Tax ID Theft: Tis the Season

AMA4-5-14It’s nearly tax day, and whether you’ve filed long ago and are awaiting a refund or scrambling to make the midnight April 15 deadline, you might find that your refund never appears – or that your bank accounts are suddenly empty. Tax ID theft is up 66 percent from 2010, and fraud officials expect it to rise even more.

Along with Social Security numbers, tax ID thievery is one of the most common forms of identity theft. Most victims only realize their personal information has been hijacked when an anticipated tax refund doesn’t arrive. When they follow up with the IRS they may find that the refund has already been claimed using their tax information. And that information can also be used for other purposes such as raiding the victim’s bank accounts.

What makes tax ID and Social Security number theft so easy? The main reasons, according to fraud and cybersecurity experts, has to do with the vulnerable nature of the government’s databases, which are often overburdened and poorly protected with outdated security software that allows hackers easy access to all kinds of personal information. And because a vast network of workers are constantly updating and inputting information, the chain of processing allows for human error at nearly every point.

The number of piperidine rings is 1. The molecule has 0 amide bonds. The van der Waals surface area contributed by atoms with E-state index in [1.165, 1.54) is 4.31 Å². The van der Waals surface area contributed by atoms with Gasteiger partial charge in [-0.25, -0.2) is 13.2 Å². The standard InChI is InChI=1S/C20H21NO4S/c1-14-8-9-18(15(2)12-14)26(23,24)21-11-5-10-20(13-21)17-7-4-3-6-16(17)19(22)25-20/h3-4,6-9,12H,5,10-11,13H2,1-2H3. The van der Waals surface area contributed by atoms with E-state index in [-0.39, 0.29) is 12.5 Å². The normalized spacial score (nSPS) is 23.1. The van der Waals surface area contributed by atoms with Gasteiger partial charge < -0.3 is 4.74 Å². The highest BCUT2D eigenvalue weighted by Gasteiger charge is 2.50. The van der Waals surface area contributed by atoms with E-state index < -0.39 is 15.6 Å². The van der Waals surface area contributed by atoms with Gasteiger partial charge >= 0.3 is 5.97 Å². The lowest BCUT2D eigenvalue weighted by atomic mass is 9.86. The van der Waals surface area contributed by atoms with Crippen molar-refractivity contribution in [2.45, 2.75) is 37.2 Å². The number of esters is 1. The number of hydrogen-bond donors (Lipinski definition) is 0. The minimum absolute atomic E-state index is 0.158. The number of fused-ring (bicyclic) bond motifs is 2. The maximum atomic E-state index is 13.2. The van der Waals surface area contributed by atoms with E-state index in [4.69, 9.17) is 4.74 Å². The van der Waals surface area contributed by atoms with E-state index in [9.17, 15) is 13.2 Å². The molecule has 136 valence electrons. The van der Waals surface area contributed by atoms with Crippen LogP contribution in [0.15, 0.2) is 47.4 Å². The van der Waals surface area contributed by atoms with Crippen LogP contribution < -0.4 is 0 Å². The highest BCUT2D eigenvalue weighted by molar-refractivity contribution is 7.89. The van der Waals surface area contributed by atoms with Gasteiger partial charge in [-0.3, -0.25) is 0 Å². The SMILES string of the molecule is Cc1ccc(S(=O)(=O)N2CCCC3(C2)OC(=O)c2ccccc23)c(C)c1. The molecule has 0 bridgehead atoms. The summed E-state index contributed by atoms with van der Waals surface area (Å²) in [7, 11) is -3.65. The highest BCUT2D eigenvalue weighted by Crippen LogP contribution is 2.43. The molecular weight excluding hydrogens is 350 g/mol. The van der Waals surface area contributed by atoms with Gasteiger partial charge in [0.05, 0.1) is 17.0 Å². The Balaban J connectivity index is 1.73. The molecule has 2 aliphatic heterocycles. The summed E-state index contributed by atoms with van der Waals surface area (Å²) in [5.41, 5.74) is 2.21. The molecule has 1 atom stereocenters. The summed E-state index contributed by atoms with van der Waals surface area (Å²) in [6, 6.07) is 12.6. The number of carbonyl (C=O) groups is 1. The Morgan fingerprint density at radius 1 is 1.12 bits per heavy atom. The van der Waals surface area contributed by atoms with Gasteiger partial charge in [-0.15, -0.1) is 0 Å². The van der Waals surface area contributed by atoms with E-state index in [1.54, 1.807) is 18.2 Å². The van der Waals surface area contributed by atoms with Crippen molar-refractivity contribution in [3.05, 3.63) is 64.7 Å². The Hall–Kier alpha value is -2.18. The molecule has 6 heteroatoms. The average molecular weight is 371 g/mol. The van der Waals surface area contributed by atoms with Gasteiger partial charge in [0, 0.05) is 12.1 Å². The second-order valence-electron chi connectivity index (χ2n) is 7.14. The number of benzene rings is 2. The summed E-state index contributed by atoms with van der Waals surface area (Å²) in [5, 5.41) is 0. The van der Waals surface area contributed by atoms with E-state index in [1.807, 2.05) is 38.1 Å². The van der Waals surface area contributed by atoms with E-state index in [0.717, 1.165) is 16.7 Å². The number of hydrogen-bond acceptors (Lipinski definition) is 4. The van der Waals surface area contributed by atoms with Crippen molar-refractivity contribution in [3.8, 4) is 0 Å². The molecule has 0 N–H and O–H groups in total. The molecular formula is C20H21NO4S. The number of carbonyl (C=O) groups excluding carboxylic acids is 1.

The same kind of vulnerability plagues medical databases at large institutions such as the Veterans Administration and insurance companies. The information that’s collected often goes global, bought and sold in marketplaces around the world to create new identities for people crossing borders and avoiding prosecution.

Most victims of tax and Social Security ID theft don’t know what’s happened until after the fact, so the burden of resolving the issue lies with them. Experts advise anyone who misses getting a tax refund within a reasonable time to follow up with the IRS or state tax authorities to verify its status. And if you suspect your information has been hijacked, they stress that it’s essential to report the problem to all entities such as credit card companies and banks.

General identity protection protocols are important too, such as checking credit reports and statements, and taking care to change or update passwords. Catching identity hackers in the fast moving world of electronic transactions may not always be possible – but staying vigilant and keeping control of your financial affairs as Jason Hartman recommends can help make things run smoothly and safely this tax season.  (Top image:Flickr/DonkeyHotey)

Read more from The American Monetary Association:

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